ESF Ecologist Joins Governor for Adirondack Raft Race
Stacy McNulty paddles through tourism event
Posted July 2013
ESF ecologist Stacy McNulty, associate director of the college's Adirondack Ecological Center (AEC) in Newcomb, was among the elected officials and Adirondack leaders who participated last week in the Governor's Invitational Whitewater Race.
The race on the Indian River was part of Gov. Andrew Cuomo's "2013 Adirondack Challenge" aimed at focusing international attention on the Adirondacks and building opportunities for tourism.
New York Mayor Michael Bloomberg also participated.
The race was held a day after the 15-mile Adirondack Challenge Flatwater Canoe Race on Indian Lake and a daylong festival in the town of Indian Lake.
McNulty was invited to participate by William Farber, chair of the Hamilton County Board of Supervisors and a leader of the Adirondack Partnership.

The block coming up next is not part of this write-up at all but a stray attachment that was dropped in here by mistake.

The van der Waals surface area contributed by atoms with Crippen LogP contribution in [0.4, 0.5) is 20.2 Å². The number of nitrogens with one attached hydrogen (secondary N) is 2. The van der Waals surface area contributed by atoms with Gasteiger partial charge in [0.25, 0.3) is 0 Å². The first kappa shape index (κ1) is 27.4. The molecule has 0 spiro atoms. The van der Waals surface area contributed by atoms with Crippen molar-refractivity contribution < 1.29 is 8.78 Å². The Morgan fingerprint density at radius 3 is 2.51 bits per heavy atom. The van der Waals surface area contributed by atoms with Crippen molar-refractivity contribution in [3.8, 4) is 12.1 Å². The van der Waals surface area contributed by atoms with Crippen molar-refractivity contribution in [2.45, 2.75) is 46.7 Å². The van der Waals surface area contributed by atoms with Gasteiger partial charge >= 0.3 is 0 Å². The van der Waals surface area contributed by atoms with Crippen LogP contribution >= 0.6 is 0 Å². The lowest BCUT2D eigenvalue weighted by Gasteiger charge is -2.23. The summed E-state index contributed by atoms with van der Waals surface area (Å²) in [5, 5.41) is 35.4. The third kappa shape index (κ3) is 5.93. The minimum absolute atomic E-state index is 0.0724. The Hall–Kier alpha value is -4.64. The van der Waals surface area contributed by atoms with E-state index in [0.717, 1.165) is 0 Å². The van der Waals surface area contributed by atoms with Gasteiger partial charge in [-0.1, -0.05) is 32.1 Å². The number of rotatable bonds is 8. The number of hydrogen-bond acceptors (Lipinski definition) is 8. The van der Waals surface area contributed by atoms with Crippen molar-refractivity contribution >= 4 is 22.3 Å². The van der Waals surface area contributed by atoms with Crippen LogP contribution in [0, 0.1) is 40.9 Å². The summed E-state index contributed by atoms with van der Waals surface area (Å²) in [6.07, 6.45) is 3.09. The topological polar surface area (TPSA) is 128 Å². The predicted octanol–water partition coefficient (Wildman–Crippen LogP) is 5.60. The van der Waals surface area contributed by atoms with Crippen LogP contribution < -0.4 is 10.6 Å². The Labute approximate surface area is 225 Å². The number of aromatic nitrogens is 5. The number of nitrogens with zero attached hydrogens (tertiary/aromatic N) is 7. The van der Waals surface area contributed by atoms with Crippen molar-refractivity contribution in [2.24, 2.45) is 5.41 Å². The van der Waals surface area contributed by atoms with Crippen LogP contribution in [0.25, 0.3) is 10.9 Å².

The AEC has a history of assisting the state Department of Environmental Conservation with natural resource inventory and planning using geographic information systems (GIS) in New York's Forest Preserve, which is made up of over 3 million acres of state land in the Adirondack Park. The AEC leads a multi-institution consortium called Adirondack Park Regional GIS.
Over the past year McNulty served on a team that was asked to develop recreation-based tourism strategies for the North Country Regional Economic Development Council. AEC GIS specialist Steve Signell was instrumental in conceiving an online database to compile information from different web sites into dynamic maps.
Thousands of acres in and around Newcomb are now opening to the public for the first time. Local representatives from the towns containing lands formerly owned by the Finch, Pruyn paper company, along with several agency partners, met at the AEC to discuss recreation opportunities and linking communities and public lands. The conversation was supported by GIS maps produced by ESF doctoral student Abbie Larkin, who works with Dr. Colin Beier of the AEC and McNulty.
"ESF is viewed as a key provider of information and technical expertise in the region," McNulty said. "We are pleased to assist in this important process as new lands become accessible to the public."
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